Recent animal studies have identified the role of melatonin in suppressing cancer cells. For example, cancer tumours grafted onto rats grew significantly larger when perfused with melatonin-depleted blood. Other animal studies have even linked the disruption of the circadian rhythm to depression, weight gain, impulsivity and slower thinking.
In 2007 this snowballing evidence prompted the World Health Organization to add “shift work that involves circadian disruption” as a probable cause of cancer. But, the risk goes beyond shift workers.
According to Shantha Rajaratnam, president of the Australasian Sleep Association and an Associate Professor at Monash University’s faculty of medicine, nursing and health science, it has only been in the past five years that scientists have started to understand how tampering with natural sleeping patterns can affect our physiology. Rajaratnam indicates there was a lack of knowledge about how disrupted circadian rhythms affect the cardiovascular system, the reproductive cycle and the digestive system.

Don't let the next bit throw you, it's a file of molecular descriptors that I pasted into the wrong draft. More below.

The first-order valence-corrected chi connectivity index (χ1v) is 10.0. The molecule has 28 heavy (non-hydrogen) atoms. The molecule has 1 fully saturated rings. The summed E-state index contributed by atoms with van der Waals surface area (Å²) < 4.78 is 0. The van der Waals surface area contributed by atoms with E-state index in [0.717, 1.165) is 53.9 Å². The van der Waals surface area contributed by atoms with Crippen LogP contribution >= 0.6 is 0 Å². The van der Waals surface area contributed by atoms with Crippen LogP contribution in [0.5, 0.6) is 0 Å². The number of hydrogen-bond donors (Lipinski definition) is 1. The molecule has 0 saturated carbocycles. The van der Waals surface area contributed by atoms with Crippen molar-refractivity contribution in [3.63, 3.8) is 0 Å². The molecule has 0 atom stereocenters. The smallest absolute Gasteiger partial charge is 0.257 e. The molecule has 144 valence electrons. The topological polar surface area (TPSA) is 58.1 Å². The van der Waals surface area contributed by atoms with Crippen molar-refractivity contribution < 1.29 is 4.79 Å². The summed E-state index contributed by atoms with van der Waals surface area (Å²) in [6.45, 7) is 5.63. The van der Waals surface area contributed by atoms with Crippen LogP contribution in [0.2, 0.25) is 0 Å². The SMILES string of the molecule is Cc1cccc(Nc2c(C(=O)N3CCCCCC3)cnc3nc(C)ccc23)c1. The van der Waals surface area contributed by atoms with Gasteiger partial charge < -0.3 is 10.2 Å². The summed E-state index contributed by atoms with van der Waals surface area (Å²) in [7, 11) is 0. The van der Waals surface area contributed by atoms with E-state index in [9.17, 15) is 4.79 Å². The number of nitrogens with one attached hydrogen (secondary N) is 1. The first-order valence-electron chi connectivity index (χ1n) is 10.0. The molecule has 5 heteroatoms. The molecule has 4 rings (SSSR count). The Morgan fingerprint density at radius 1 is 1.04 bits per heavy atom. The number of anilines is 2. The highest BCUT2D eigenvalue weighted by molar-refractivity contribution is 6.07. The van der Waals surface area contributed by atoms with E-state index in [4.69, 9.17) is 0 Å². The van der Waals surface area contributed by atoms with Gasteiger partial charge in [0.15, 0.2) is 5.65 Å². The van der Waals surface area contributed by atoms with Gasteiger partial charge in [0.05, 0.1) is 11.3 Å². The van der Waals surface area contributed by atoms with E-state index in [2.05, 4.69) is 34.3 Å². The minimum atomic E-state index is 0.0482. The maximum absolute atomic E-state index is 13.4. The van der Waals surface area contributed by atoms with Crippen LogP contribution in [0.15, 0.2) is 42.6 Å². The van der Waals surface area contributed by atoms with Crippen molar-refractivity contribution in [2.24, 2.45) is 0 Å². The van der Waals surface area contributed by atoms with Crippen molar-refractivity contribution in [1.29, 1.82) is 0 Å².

Especially in our over-illuminated cities, simply waking up at night could expose our retinas to light pollution. Our obsession with staring at screens also compounds late-night exposure to light. The latest trend is to use smartphones and tablets late into the night. The LED screens in these electronic devices emit light of the worst kind: blue spectrum light, which suppresses melatonin.
So how do you protect yourself from light pollution? For ideas on limiting light pollution, see the sidebar, “The light stops here.”
Illuminating the light pollution problem